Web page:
A ketogenic diet is a low carb, high fat diet. One of its main goals is to train your body to get its energy from a whole different source – ketones, rather than glucose.
When you eat carbs, your body naturally converts them into glucose and insulin. Glucose is the easiest molecule for your body to convert into energy and is your body’s immediate go-to for fuel. Insulin is what carries the glucose all through your bloodstream and gets the converted energy to where it needs to go.
Because of this process, the fats you eat don’t often get used and end up getting stored away. They are considered as more of a backup for your body and because of the high amount of carbs the majority of people consume, fats rarely get touched.
The ketogenic diet (AKA keto diet) breaks this cycle.
Through the dramatic drop in carbs, your body starts to go into a state known as ketosis. This is what happens when the amount of healthy fats you eat greatly outnumber the amount of carbohydrates you eat. When you start doing this, your body has no choice but to resort to this ketosis state. The fats you eat will start getting converted into ketones through your liver and those ketones will become your body’s main source of energy.
This is a whole different way to get your body into a metabolic state. Rather than starving it of calories, you are starving it of carbs, training your whole system to make ketones as your body’s main source of energy.
Different Types Of Ketogenic Diets
- Standard Ketogenic Diet (SKD) – This is the typical form of the diet. It is very low carb and moderate protein. 75% fats, 20% protein and 5% carbs.
- Cyclical Ketogenic Diet (CKD) – This is a more advanced form of the diet, typically used by athletes. It involves high carb days. For example, 5 keto days will be followed by 2 high carb days.
- Targeted Ketogenic Diet (TKD) – This is also a more advanced form used by athletes, which allows you to add more carbs around workouts.
- High-Protein Ketogenic Diet – This is very similar to the standard form of the diet, it just includes more protein. 60% fat, 35% protein and 5% carbs.
Keto macronutrients (or macros) are the general amounts of healthy fats, proteins and carbohydrates you should aim to eat each day. These amounts can vary from person to person depending on age, height, body fat percentage, activity levels, etc., but generally you want to aim for about 75% fats, 20% protein and 5% carbs.
To calculate your own, more specific keto macros, check out this keto macro calculator. Calculators like this will give you your macros in grams, which can be much easier to track than percentages.
What You DO Eat On Keto
In basic terms, you should base the majority of your diet on meats, butter, eggs, nuts, healthy oils, avocados and low-carb vegetables.
- Healthy fats – Saturated (coconut oil, butter, chicken fat), monounsaturated (avocados, macadamias, olive oil), polyunsaturated omega-3s (animal sources, fatty fish).
- Meats – Chicken, beef, lamb, preferably free range and grass-fed.
- Eggs – Preferably from free range sources.
- Cheese – Use raw, unprocessed and organic if possible, make sure it’s full fat.
- Butter/cream/ghee – Organic, grass-fed sources are best.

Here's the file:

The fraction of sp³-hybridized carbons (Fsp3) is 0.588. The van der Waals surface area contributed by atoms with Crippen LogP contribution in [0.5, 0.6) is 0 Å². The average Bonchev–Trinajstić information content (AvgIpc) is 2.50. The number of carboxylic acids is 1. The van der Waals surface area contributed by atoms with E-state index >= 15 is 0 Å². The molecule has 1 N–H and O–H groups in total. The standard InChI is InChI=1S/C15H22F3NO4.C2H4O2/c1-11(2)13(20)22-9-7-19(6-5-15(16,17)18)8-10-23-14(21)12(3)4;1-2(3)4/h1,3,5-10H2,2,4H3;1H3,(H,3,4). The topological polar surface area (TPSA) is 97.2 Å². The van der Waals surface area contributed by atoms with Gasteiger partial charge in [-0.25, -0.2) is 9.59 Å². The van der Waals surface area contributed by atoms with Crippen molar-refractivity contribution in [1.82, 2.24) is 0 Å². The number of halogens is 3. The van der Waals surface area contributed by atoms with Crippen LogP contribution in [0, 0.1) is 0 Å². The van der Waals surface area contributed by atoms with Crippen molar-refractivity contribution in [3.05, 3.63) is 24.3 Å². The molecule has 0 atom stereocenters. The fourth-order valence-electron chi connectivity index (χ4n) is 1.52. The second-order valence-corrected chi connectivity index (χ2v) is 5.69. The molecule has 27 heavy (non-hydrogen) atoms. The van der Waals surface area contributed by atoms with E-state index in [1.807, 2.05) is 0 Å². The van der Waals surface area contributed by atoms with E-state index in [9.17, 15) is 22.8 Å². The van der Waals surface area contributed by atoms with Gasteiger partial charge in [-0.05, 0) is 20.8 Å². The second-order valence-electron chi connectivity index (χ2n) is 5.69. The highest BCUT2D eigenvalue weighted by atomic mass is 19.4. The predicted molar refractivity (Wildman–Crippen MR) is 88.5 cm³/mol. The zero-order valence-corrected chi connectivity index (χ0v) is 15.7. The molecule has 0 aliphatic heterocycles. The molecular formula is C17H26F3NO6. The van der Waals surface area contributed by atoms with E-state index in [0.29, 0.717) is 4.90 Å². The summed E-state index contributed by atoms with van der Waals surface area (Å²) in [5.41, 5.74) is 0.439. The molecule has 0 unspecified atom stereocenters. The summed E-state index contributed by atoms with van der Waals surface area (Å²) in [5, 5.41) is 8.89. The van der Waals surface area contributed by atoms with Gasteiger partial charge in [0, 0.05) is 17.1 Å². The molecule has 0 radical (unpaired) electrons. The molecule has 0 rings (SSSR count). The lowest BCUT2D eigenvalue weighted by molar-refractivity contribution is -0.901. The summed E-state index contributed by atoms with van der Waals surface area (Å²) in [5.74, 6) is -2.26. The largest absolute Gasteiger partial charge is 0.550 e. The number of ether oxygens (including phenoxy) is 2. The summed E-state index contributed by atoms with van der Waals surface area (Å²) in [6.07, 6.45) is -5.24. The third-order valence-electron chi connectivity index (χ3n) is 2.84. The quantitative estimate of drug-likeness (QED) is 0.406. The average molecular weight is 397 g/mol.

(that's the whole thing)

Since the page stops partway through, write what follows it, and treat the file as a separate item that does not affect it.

- Fatty fish – Things that are fresh caught, like salmon, tuna, flounder, catfish, halibut, tuna, etc.
- Nuts and seeds – Macadamias, walnuts and almonds are best, cashews and pistachios are high in carbs, so be careful with those. You can also use nut and seed flours (almond flour, milled flax seed, etc.).
- Healthy oils – Olive oil, coconut oil. Go for organic and virgin or extra-virgin oils.
- Avocados – Best fruit source for the keto diet.
- Low-carb veggies – Most green veggies, tomatoes, peppers, onions, etc.
- Some berries – Strawberries, black berries, etc.
- Some condiments – Sea salt, pepper and healthy herbs and spices (cinnamon, turmeric, cayenne pepper, ginger, garlic, etc.).
- Natural sweeteners – Stevia (liquid form), sucralose (liquid form), erythritol.
- Liquids – Water is obviously best, tea is awesome and coffee is fine in moderation.
What You DO NOT Eat On Keto
You should do what you can to avoid any carb-based foods, sugars, starches, legumes, rice, wheat and unhealthy fats.
- Sugars – If it has sugar, avoid it (candy, desserts, ice cream, chocolate chips, etc.).
- Grains/starches – Everything from wheat to pasta, even quinoa should be avoided.
- Beans/legumes – Peas, chickpeas, kidney beans, black beans, lentils, etc.
- Most fruits – Most fruits are high in carbs and sugars that can alter ketone levels.
- Root vegetables and tubers – Potatoes, sweet potatoes, carrots, parsnips, etc.
- Diet products (low-fat, sugar-free) – These are often highly processed and also contain sugar alcohols, which alter ketone levels.
- Unhealthy fats – Avoid processed vegetable oils, mayonnaise, etc.
- Most condiments and sauces – Most are often made with sugar and are full of carbs.
- Alcohol/sodas – Alcohol have carb contents that can throw you out of ketosis, sodas are flowing with sugar.
Benefits Of A Keto Diet
1. Weight Loss
Because the keto diet is designed to convert your body to burning fat for energy instead of sugars, you become a fat burning machine. Studies have shown that the keto diet does a far more efficient job at helping you drop those pounds; in fact, people tend to lose more fat on a low-carb diet than they do on a calorie-restricting diet. Along with the healthy fats you eat, the longer you’re on a keto diet, the more your body can begin to dig into the fat you’ve had stored within your body and you will eventually start to see it melt away.
2. Helps With Diabetes